Appellee presented the president of its company, and three real-estate brokers as witnesses. The president of the company testified as to the methods used and the processes followed in molding boats and finishing them upon the subject property. The other witnesses for appellee found no noise or odor to be discernible and that the use of the property did not increase the amount of traffic in the area. It was their opinion that appellee's use of the premises did not depreciate the value of surrounding property and noted that there were several uses permitted in an F-District which would be more detrimental, and would depreciate the value of surrounding property more than appellee's operations.
Appellant presented two real-estate brokers in rebuttal who testified that the highest and best use of this property was for residential development. One of them testified *76 that some of the permitted F-District uses would have an adverse effect on adjoining property.
All of the witnesses agreed that in their opinion this property was more valuable when devoted to appellee's light industrial use than to residential or subdivision use.
The testimony of all of the witnesses established that the general area of the subject property for three quarters of a mile in each direction was devoted approximately 90 per cent to forest preserve and to farms, and 10 per cent to residential use. Immediately west of this property is an older residence with a poultry house for raising ducks. To the east is a residence occupied by the father of the company's president, then an open space and then a convent converted from old farm buildings. The property to the north for half a mile in each direction is forest preserve, and to the south for a mile are open fields.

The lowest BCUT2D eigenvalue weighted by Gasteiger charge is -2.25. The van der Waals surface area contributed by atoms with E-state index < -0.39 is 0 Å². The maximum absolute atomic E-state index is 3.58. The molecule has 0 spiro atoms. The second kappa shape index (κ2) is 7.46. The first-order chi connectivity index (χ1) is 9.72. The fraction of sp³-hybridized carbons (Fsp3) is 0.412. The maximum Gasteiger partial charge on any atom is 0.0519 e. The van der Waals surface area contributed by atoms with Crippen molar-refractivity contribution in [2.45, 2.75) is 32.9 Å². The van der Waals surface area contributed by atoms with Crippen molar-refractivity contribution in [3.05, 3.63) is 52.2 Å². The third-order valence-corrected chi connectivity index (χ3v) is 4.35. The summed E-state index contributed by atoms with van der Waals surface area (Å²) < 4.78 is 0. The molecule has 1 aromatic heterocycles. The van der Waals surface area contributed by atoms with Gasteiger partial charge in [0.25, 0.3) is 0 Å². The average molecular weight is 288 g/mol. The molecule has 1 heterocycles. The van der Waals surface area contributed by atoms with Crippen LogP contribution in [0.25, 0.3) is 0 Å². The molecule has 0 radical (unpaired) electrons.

The master then made his recommendations and findings to which the county filed objections. Most objections insisted that the various findings of the master were contrary to the evidence and the law, that the appellee presented no evidence relevant to the issue of whether the zoning ordinance, as applied to this property, bore a substantial relation to the public health, safety, morals and general welfare; and that the master ignored the company's flagrant violation of the law and its setting itself up as zoning authority and judge of the validity of a duly enacted ordinance, and its construction of buildings on its property and the establishment of its manufacturing use without applying for or obtaining a permit.